Ticks and tick-borne disease in Guatemalan cattle and horses

Mike Teglas, Erin Matern, Sarah Lein, Patrick Foley, Suman M. Mahan, Janet E Foley

Research output: Contribution to journalArticlepeer-review

60 Scopus citations


Blood samples and ticks were collected from 48 cattle and 74 horses from seven sites in the Peten region of Guatemala. Data on body condition, mucous membrane capillary refill time and tick infestation levels were recorded for each animal in the study. Horses had significantly higher levels of tick infestation than cattle, as well as poorer body condition scores. Seroprevalence of Babesia spp. was 95.8% for B. bovis in cattle, 89.6% for B. bigemina in cattle, and 92.7% for B. equi in horses. Seroprevalence of Anaplasma marginale in cattle was 87.5%, similar to reports in animals from other regions of Central America. This is the first time that A. phagocytophilum has been reported in animals from this region, with overall PCR-prevalence of 27.6% in cattle and horses, and seroprevalence of 28.4% (52% in cattle and 13% in horses). An agent was identified with serological cross-reactivity and close genetic relatedness to Ehrlichia ruminantium, but further testing confirmed that the agent in Guatemalan cows was not the agent of heartwater. Ticks were identified to species with the predominant species identified on cattle as Boophilus microplus and Amblyomma cajennense, while Anocentor nitens and A. cajennense were most commonly found on horses. Prevalence of infection, tick infestation levels, host factors and environmental data were analyzed for association; A. nitens was significantly associated with A. phagocytophilum prevalence by village.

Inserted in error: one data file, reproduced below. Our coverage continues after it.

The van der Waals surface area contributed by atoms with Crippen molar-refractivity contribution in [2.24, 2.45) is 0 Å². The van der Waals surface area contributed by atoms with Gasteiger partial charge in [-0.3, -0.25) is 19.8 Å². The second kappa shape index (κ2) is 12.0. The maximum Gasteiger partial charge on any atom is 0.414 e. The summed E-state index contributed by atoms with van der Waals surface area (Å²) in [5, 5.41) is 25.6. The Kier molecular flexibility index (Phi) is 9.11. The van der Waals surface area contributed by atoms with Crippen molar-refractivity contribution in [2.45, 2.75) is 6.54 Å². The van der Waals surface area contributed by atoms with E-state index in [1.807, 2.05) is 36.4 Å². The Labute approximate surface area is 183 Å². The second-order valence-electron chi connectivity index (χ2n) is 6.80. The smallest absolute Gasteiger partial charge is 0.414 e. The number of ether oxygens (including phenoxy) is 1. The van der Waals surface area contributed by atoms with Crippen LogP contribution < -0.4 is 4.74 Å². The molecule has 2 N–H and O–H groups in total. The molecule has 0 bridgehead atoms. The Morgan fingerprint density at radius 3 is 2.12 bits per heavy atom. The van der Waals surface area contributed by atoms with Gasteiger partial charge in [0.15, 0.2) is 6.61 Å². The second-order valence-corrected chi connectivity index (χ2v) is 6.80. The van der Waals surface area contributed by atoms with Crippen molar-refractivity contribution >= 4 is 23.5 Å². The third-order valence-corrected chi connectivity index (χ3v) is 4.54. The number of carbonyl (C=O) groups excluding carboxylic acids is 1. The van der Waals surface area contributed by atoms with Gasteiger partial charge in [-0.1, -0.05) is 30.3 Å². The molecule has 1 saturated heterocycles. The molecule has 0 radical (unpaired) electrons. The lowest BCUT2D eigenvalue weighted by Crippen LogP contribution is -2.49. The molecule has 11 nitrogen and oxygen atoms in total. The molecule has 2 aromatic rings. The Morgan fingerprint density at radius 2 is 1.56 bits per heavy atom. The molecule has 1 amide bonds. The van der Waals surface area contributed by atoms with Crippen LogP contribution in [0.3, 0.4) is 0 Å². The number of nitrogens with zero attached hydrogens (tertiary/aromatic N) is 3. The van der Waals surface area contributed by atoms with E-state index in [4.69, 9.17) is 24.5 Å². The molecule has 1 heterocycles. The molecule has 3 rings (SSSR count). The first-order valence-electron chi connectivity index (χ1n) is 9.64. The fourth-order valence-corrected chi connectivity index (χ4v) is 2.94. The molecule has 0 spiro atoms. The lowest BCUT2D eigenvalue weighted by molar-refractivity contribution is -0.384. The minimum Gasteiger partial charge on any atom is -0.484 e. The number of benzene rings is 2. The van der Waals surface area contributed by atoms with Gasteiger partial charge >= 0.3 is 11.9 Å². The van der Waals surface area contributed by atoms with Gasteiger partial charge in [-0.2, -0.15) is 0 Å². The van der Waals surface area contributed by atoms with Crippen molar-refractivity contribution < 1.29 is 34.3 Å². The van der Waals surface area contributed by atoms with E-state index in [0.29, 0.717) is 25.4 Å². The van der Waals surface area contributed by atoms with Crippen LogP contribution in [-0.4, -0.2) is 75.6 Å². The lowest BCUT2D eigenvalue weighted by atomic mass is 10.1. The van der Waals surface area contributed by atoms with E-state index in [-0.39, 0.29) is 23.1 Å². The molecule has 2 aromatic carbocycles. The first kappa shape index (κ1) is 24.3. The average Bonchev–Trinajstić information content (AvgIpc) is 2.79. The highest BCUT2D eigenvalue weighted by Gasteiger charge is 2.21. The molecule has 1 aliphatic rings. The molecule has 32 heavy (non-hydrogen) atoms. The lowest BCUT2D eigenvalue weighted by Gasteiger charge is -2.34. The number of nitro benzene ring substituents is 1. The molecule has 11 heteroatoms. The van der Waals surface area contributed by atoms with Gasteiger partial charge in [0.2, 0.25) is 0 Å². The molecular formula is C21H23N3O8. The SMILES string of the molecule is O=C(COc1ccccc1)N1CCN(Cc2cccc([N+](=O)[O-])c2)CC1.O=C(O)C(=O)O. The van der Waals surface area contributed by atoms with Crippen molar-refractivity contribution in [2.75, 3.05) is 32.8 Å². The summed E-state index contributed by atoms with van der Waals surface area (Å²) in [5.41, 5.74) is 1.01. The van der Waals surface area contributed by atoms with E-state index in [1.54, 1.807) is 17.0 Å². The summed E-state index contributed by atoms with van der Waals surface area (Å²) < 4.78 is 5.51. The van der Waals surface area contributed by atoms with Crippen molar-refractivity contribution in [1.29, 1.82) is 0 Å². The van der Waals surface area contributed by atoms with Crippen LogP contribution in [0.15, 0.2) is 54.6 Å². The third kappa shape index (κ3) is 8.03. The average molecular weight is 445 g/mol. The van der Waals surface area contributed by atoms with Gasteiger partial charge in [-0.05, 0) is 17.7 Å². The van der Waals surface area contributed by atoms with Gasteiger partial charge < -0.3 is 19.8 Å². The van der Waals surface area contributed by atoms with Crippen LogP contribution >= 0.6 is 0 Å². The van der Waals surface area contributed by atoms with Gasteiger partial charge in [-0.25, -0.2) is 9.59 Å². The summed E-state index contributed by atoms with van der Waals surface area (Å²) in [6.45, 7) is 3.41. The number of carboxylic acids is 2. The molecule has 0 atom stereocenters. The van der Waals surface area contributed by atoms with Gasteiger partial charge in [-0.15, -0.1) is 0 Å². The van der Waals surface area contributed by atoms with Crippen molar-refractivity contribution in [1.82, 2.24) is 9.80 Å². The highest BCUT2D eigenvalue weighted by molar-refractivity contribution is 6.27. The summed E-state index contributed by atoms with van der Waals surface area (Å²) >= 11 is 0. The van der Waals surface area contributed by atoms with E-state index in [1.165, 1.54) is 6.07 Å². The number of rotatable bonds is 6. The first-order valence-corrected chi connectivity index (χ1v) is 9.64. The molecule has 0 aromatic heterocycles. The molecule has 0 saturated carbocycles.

Original languageEnglish (US)
Pages (from-to)119-127
Number of pages9
JournalVeterinary Parasitology
Issue number1-2
StatePublished - Jul 15 2005


  • Anaplasma
  • Babesia
  • Bovine
  • Equine
  • Guatemala

ASJC Scopus subject areas

  • Animal Science and Zoology
  • Parasitology
  • veterinary(all)


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